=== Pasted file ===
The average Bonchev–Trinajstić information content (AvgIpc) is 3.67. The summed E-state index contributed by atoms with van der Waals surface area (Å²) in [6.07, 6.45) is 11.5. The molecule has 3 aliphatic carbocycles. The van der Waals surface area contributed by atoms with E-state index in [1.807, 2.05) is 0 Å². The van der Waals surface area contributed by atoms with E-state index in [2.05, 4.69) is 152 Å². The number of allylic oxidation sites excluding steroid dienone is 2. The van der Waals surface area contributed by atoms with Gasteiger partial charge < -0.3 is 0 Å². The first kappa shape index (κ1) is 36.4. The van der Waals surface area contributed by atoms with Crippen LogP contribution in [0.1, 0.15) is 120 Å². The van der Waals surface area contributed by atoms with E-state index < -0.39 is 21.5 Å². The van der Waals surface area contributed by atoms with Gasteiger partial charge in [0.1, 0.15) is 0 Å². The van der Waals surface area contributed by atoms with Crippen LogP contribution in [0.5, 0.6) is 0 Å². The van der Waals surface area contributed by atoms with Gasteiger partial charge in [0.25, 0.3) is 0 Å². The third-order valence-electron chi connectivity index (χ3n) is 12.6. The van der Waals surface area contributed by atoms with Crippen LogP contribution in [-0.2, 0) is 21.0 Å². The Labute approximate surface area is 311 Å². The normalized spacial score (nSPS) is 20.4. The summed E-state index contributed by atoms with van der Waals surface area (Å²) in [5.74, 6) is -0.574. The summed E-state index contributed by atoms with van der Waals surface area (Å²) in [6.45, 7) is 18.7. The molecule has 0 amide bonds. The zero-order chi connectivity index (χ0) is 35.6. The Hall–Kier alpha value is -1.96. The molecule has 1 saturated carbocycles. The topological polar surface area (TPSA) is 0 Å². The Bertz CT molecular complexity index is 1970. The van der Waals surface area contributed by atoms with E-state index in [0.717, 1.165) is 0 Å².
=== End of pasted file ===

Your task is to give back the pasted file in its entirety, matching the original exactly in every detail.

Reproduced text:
The average Bonchev–Trinajstić information content (AvgIpc) is 3.67. The summed E-state index contributed by atoms with van der Waals surface area (Å²) in [6.07, 6.45) is 11.5. The molecule has 3 aliphatic carbocycles. The van der Waals surface area contributed by atoms with E-state index in [1.807, 2.05) is 0 Å². The van der Waals surface area contributed by atoms with E-state index in [2.05, 4.69) is 152 Å². The number of allylic oxidation sites excluding steroid dienone is 2. The van der Waals surface area contributed by atoms with Gasteiger partial charge < -0.3 is 0 Å². The first kappa shape index (κ1) is 36.4. The van der Waals surface area contributed by atoms with Crippen LogP contribution in [0.1, 0.15) is 120 Å². The van der Waals surface area contributed by atoms with E-state index < -0.39 is 21.5 Å². The van der Waals surface area contributed by atoms with Gasteiger partial charge in [0.1, 0.15) is 0 Å². The van der Waals surface area contributed by atoms with Crippen LogP contribution in [0.5, 0.6) is 0 Å². The van der Waals surface area contributed by atoms with Gasteiger partial charge in [0.25, 0.3) is 0 Å². The third-order valence-electron chi connectivity index (χ3n) is 12.6. The van der Waals surface area contributed by atoms with Crippen LogP contribution in [-0.2, 0) is 21.0 Å². The Labute approximate surface area is 311 Å². The normalized spacial score (nSPS) is 20.4. The summed E-state index contributed by atoms with van der Waals surface area (Å²) in [5.74, 6) is -0.574. The summed E-state index contributed by atoms with van der Waals surface area (Å²) in [6.45, 7) is 18.7. The molecule has 0 amide bonds. The zero-order chi connectivity index (χ0) is 35.6. The Hall–Kier alpha value is -1.96. The molecule has 1 saturated carbocycles. The topological polar surface area (TPSA) is 0 Å². The Bertz CT molecular complexity index is 1970. The van der Waals surface area contributed by atoms with E-state index in [0.717, 1.165) is 0 Å².